UMD will install humidity sensors to prevent mold in 10 more buildings

The women's studies department is based in Woods Hall. (Julia Nikhinson/The Diamondback)

After a mold outbreak spread through dorms last year, the University of Maryland’s Facilities Management department is installing mold-detection sensors in 10 on-campus buildings.

The sensors, added under the “MoistureWatch” program, detect temperature and humidity and calculate the point at which water droplets begin to form, said Carlo Colella, this university’s administration and finance vice president.

If the sensors detect humidity greater than 70 percent, Facilities Management staff receive an alert, and a technician will be sent out to inspect the area, according to an email from university spokesperson Natifia Mullings.

Facilities Management installed 50 sensors in select academic buildings in October and will install another 100 in November, Colella said, adding that the department would install them in more buildings if necessary.

“The health and safety of our university community is of paramount importance,” Colella said. “We’re all working together to address the challenge of mold with care and concern.”

The sensors will be in the Benjamin Building, Caroline, Marie Mount, Martin, Preinkert, Symons, Turner, Tydings and Woods halls as well as the School of Public Health buildings, Mullings wrote.

The buildings were chosen because of “challenging ventilation conditions” — spaces with limited airflow or that have window air conditioning units.

[Read more: Over 100 projects to prevent mold growth in UMD dorms have been completed]

Sean Moorman, a graduate student studying Greek and Latin, said this university is being more proactive than in the past. Moorman has a class in Marie Mount Hall.

“Especially given the issues in the dorms, they have been reactive rather than proactive,” Moorman said. “But if they’re gonna put sensors in, that could be a decent step forward, but we’ll just have to see.”

Discussions to address mold in the buildings began over the summer, Colella said.

This university has spent $30,000 on the program so far, and upkeeping the sensors will require an additional $84,000 per year, the spokesperson wrote.

Each year, the Facilities Management staff receives about 50,000 requests, and about 150 concern mold.

Residential Facilities had previously placed humidity sensors in Elkton and Bel Air halls as part of a pilot program. Last year, students had to temporarily evacuate Elkton because of mold.

Manual sensors were placed in Woods Hall in August 2018, and smart sensors — which automatically send results to Facilities Management — recently replaced them.

In early October, The Diamondback reported that anthropology department faculty members, who work in the building, had been getting sick for years. Many traced their symptoms back to the mold that had cropped up on their furniture and books — and said that this university had not done enough to alleviate the problem.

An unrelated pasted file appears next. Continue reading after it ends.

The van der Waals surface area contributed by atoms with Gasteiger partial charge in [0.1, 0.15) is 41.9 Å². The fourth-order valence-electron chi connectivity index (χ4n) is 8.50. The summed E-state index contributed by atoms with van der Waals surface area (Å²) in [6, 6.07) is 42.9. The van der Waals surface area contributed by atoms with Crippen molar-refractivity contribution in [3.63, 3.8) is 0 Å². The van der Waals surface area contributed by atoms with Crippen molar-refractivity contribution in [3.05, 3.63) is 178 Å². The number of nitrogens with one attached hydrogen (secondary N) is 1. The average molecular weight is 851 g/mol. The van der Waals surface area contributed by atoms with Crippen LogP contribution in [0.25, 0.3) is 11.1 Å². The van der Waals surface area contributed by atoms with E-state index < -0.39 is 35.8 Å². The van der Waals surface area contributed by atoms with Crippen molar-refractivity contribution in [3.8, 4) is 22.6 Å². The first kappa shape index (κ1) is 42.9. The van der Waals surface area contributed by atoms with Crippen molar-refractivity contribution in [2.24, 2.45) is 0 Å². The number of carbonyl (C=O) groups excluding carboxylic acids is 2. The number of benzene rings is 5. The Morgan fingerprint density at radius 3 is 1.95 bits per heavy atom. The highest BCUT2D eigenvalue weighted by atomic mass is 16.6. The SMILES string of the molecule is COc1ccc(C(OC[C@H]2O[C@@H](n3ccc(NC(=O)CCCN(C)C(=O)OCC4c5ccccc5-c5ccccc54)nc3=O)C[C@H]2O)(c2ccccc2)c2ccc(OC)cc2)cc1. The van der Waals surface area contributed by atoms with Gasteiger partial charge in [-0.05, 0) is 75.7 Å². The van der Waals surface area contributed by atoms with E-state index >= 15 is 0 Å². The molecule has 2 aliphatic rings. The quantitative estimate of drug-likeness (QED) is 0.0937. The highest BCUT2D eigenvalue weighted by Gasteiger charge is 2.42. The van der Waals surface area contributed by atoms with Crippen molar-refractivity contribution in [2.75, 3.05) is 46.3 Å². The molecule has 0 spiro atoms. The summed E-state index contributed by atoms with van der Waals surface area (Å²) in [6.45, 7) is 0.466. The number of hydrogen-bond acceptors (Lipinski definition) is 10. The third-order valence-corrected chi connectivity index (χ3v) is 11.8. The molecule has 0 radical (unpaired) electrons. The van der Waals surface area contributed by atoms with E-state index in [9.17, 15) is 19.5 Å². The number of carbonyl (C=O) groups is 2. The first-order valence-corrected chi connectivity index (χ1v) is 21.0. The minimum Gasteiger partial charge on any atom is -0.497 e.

Besides installing sensors, the university set up floor fans, dehumidifiers and window air conditioning units in response to faculty concerns.

But at the end of the day, Barnet Pavão-Zuckerman, an anthropology professor with an office in Woods Hall, worries that the measures the university has taken won’t eradicate the building’s mold issues for good.

“I’m glad that they are measuring the humidity because that’s what we really need to control,” said Pavão-Zuckerman, who is also an associate chair in the anthropology department. “But ultimately there needs to be larger solutions.”

Sophomore anthropology major Olivia Meoni said the measures are long overdue. Meoni’s professors in Woods Hall have advised students to limit their time spent in the building, she said.

“As soon as it becomes an issue, people should start to deal with it,” Meoni said.

Over the next five years, Mullings wrote, the university also plans to allocate $7 million per year for building improvements, including new roofs and air conditioning systems. There is also a new form on the Facilities Management website where campus community members can report cases of mold.

Pavão-Zuckerman feels encouraged by these steps, but she remains skeptical about their implementation. Reports of mold in Woods Hall trace back to 2012.

“That sounds good. But where are we going to fall in that?” she asked. “There’s a lot of questions.”

Freshman Arden Perry agreed that while the measures taken now are great, they are long overdue. Perry has two classes in Woods Hall.

“It’s an important step that they really did need to take,” said Perry, an atmospheric and oceanic science major. “The more that people are getting upset about it, the more that they’re finally doing things to stop it, when we should have been doing it so long ago.”

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